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Thirty years on from the world's worst nuclear accident, millions of people are still living with radioactive fallout from Chernobyl. In contaminated areas, radiation touches every aspect of people's lives: it's in the food they eat, the milk they drink, and in the schools, parks and playgrounds their children play in. The human toll of reactor accidents is why nuclear power may never gain widespread acceptance, no matter how much the industry tries to reassure us that risks are low.
Canada's renewed focus on nuclear non-proliferation efforts has been in the works for months.
Remember that a few years ago, the Harper government fired Linda Keen, then President of the CNSC, because she questioned the safety of the Chalk River reactor, which produces bio-medical isotopes. By firing a person who had as her mandate the safety of citizens in nuclear matters, and who had the courage to question the laxity of nuclear industry safety, has the CNSC and the Canadian government truly protected the public?
Earlier this week over 600,000 people took to the streets to make their voices heard on the urgency for climate action. There is no reason why we shouldn't feel the same level of determination to eliminate nuclear weapons. The stakes are equally as high.
Amidst this hope there remains cause for concern given the Iranian regime's longstanding "3-D" negotiating strategy: denial, deception and delay. While the change in Iranian leadership may be seen as a sign of progress, it should be recalled that newly-elected President Hassan Rouhani had himself boasted about this strategy in earlier negotiations.
OTTAWA - Federal Natural Resources Minister Joe Oliver has confirmed that he is set to roll out his plan to raise the amount in damages that Canadian nuclear operators would have to pay in case of an...
The way a news story is structured or what goes in the headline may have a profound effect on what people think they know about current events. For the casual news consumer, many of whom stopped reading this after the first few paragraphs, it is a good idea to carefully read the entire story when it comes to important issues.
REGINA - A new deal that will allow sales of Canadian uranium to India will be a big boost to financial coffers in Saskatchewan.Premier Brad Wall says the deal sealed by Prime Minister Stephen Harper...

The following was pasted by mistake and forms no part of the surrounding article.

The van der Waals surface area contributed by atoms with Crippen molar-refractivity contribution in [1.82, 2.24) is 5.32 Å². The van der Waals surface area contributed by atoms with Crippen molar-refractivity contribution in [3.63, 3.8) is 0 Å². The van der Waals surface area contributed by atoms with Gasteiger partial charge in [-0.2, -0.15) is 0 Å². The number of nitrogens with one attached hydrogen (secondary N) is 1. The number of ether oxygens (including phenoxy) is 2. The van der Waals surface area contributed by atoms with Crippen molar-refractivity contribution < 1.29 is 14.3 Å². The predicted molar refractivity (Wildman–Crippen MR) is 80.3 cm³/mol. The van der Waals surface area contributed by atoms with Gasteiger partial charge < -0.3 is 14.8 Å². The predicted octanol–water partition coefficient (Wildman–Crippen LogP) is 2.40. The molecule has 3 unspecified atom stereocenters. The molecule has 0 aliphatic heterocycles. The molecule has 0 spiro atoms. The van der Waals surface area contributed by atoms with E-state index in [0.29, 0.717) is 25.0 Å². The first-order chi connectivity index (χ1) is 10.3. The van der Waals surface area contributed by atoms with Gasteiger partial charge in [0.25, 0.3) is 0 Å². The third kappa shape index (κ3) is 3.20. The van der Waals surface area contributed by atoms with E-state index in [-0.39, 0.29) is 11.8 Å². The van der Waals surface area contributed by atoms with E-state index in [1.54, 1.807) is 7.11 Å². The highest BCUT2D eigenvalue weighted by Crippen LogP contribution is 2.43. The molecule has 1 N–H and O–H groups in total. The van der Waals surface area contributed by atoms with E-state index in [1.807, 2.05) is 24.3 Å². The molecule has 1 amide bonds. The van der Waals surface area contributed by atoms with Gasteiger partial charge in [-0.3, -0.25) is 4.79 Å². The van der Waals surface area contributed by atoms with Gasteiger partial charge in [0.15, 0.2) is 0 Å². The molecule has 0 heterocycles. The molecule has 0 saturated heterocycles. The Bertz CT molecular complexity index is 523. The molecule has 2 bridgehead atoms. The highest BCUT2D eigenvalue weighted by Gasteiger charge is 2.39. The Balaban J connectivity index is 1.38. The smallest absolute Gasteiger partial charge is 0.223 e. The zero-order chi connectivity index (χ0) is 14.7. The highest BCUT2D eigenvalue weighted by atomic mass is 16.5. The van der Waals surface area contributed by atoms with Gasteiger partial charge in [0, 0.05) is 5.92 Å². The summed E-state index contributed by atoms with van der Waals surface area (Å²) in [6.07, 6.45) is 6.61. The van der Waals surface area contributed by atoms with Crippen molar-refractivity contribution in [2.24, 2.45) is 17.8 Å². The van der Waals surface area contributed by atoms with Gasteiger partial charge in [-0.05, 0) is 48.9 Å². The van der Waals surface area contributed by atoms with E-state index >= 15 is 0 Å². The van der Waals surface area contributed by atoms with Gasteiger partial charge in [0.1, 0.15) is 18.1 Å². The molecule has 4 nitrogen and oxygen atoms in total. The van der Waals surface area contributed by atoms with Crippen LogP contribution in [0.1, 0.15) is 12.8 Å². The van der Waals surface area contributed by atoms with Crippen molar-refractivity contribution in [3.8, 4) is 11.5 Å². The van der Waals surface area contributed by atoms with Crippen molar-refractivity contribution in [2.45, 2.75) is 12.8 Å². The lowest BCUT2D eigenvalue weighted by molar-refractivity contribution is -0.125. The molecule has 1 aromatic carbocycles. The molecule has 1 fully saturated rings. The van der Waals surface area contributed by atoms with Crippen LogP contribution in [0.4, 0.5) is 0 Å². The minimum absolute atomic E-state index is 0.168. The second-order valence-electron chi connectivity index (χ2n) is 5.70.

The new Canadian Environmental Assessment Act, 2012 (CEAA 2012), which came into effect last month, allows the federal government to create mandatory timelines for assessments of even the largest and most important projects, regardless of public opposition. Last Friday the CEAA announced timelines for nine projects under review, giving us our first look at how much time the government will allow for federal environmental assessments. It doesn't look very good.
Japan's Parliamentary Nuclear Accident Investigation Commission, the first of its kind in the history of Japan's constitutional government, independent and having subpoena power, delivered a stinging indictment of the nuclear plant operator, Tokyo Electric Power Company (TEPCO), regulators and the government. At the same time, the Commission's recommendations lay the solid ground for building accountability, transparency and independence that are the sure building blocks for ensuring public safety.
Netanyahu's proposed coalition government strikes some as ominous, others as encouraging. Some see it as Israel preparing to do something about Iran and its developing nuclear weapons, whereas others sees it as a tool to pass mandatory military service for all -- Ultra-Orthodox Jews included.
A confidential memo proposing a massive fossil-fuel corporation funded campaign to build opposition against wind power was uncovered this week. As our transition to using windmills, solar panels and electric vehicles gains momentum, it's easy to see how peddlers of oil and coal might be freaked out. What if we don't want to buy what they are selling anymore?
You might think the cost of generating electricity in Ontario is reflected in "market rates." In reality, due to the complexity of its energy system, the market rate doesn't come close to covering the cost of generating electricity anymore.
Canada may be the subject of some controversy at the nuclear security summit, which opens today in Seoul, South Korea. The U.S. and several European countries are calling on countries such as Canada...